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The DHS Data Warehouse

Work to build the basic structure of the DHS Data Warehouse began in 1999.  Enhancements have been added since. As of November 2012, the Data Warehouse contains more than 15 million client records, receives data from 24 human service program areas, works in conjunction with the US Census bureau and is capable of reporting data in “real time”—meaning, if required, the system can be refreshed in short intervals. The Data Warehouse has evolved to be a central repository of social services data, which allows DHS to track and report client demographic and service data across its program offices and beyond. Since the Data Warehouse enables data-driven decision making among DHS staff, it also makes possible better outcomes for the individuals served by the Department. 

How it started

Prior to 1996, Allegheny County delivered human services to its citizens through independent county departments. There was no coordination of services and no tracking of who was receiving services from multiple departments. In 1996, a special blue ribbon panel recommended that the individual human service departments be integrated into a single department. The Allegheny County Commissioners responded by creating the Allegheny County Department of Human Services (DHS).

It was recognized early on that integration would pose very significant challenges for the new department’s Information Technology systems, since the formerly independent departments stored information on clients, providers, and services in more than 80 disparate databases and systems.

A synthesis project conducted by Carnegie Mellon University (CMU) recommended that DHS develop two separate information systems, one to accommodate the programmatic data of the department and the other to track the fiscal or financial processes of DHS. A Chamber of Commerce Information Systems Task Force recommendation was to focus on creating a Data Warehouse (DW) application to allow shared client information throughout the Department.

In 1999, with the backing of local foundations, DHS decided to develop a computing architecture to support the business process of an integrated DHS that would include a common-client-identifier operating application and the DW, to integrate information from the separate program offices. By April 2001, the DW was up and running. As time progressed, additional data feeds were incorporated into the DW.

Growth of the DW and Use as a Community Resource

It didn’t take long for DHS to recognize that the data stored in the DW would be valuable as a resource tool for research, strategic planning, needs assessment and program evaluation not only to DHS but to the broader community as well.

In 2006, DHS was invited to present Data Warehousing, Flow Models and Public Policy  at the 28th Annual Association for Public Policy Analysis and Management (APPAM) Research Conference. The paper reviews the context of data-driven decision-making at DHS; provides a brief overview of data warehouse technology; reviews the DHS Data Warehouse data holdings and unique public sector data issues; provides several data warehouse applications to policy and management decision-making; and concludes with fu¬ture work.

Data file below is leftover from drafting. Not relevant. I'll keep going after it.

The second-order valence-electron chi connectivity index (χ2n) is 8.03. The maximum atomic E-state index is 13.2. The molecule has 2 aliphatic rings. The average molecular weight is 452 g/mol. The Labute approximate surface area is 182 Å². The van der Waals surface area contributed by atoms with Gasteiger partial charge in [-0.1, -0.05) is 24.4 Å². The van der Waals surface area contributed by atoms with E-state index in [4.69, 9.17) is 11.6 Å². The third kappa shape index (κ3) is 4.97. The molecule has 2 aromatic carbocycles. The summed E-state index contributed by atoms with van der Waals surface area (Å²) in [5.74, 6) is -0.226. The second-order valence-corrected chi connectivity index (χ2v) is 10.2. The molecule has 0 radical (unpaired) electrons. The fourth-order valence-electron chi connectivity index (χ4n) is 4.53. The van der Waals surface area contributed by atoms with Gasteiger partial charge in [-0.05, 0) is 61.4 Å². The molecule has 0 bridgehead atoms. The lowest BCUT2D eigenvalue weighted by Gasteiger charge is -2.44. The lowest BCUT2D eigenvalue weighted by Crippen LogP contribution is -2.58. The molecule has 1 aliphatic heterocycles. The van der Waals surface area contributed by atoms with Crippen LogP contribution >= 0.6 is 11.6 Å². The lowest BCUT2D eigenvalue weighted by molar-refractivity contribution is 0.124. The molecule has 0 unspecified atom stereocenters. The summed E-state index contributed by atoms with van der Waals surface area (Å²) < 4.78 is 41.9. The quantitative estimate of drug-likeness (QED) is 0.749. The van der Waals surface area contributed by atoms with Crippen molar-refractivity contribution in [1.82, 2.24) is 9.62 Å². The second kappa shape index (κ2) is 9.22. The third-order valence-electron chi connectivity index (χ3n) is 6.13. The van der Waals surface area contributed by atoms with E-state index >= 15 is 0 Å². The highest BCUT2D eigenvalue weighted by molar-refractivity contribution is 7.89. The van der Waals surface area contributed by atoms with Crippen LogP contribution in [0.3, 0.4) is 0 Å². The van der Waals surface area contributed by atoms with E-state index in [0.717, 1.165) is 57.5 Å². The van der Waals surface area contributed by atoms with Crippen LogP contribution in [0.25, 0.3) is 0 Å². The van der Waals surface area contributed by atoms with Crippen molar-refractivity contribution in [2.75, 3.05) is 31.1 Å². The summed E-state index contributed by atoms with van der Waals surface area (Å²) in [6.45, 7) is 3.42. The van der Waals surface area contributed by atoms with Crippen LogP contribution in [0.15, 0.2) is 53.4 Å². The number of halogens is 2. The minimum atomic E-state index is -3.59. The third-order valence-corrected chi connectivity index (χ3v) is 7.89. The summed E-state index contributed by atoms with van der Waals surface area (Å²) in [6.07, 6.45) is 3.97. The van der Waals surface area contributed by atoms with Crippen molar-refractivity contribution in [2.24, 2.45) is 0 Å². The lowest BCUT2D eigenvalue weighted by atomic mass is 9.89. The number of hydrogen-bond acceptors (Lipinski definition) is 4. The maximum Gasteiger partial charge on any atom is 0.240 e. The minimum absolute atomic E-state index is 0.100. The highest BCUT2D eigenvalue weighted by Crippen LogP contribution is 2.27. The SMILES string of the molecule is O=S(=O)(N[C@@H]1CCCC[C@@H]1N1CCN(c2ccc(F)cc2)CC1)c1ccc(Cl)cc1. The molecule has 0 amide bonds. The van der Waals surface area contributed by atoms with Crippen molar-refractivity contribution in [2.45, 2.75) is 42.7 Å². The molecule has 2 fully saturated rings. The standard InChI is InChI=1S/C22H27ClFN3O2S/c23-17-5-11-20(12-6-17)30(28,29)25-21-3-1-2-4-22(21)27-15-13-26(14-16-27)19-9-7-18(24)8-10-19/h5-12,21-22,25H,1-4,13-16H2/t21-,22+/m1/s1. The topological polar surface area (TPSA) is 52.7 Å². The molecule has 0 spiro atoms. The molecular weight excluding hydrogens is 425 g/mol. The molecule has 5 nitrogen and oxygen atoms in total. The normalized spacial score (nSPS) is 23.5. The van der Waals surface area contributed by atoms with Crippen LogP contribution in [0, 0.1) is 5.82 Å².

In June 2007, based on the work creating the Data Warehouse, the DHS was recognized by the Computerworld Honors Program for demonstrating extraordinary use of information technology in the category of Government and Non-profit Organizations.

The Data Warehouse has evolved to be a central repository of social services data, which allows DHS to track and report client demographic and service data across its program offices and beyond. Since the Data Warehouse enables data-driven decision-making among DHS staff, it also makes possible better outcomes for the individuals served by the Department. DHS continues to enhance the functionality of the DW for the benefit of staff and those who provide and utilize DHS services.

In 2012, the U.S. Government Accountability Office (GAO) examined four innovative data-sharing practices to determine (1) how selected states or localities have shared data across programs to improve the administration of human services, (2) challenges state and local human services agencies face in balancing privacy protections with greater data-sharing, and (3) actions that the federal government could take to help address these challenges. Factors identified as critical to the success of data-sharing agreements include strong leadership and support by both internal and external stakeholders, the organizational structure of the agency, financial support or seed funding, and a legal review or analysis. The GAO published pdf.gif Human Services: Sustained and Coordinated Efforts Could Facilitate Data-Sharing While Protecting Privacy in February 2013 to announce its findings.

The Allegheny County Department of Human Services Data Warehouse, which is one of the four examples included in this report, is highlighted (pp. 10-23 and Appendix 1, pp. 39-40) as an example of best practices in addressing the challenges inherent in sharing data to improve communication, practice and quality.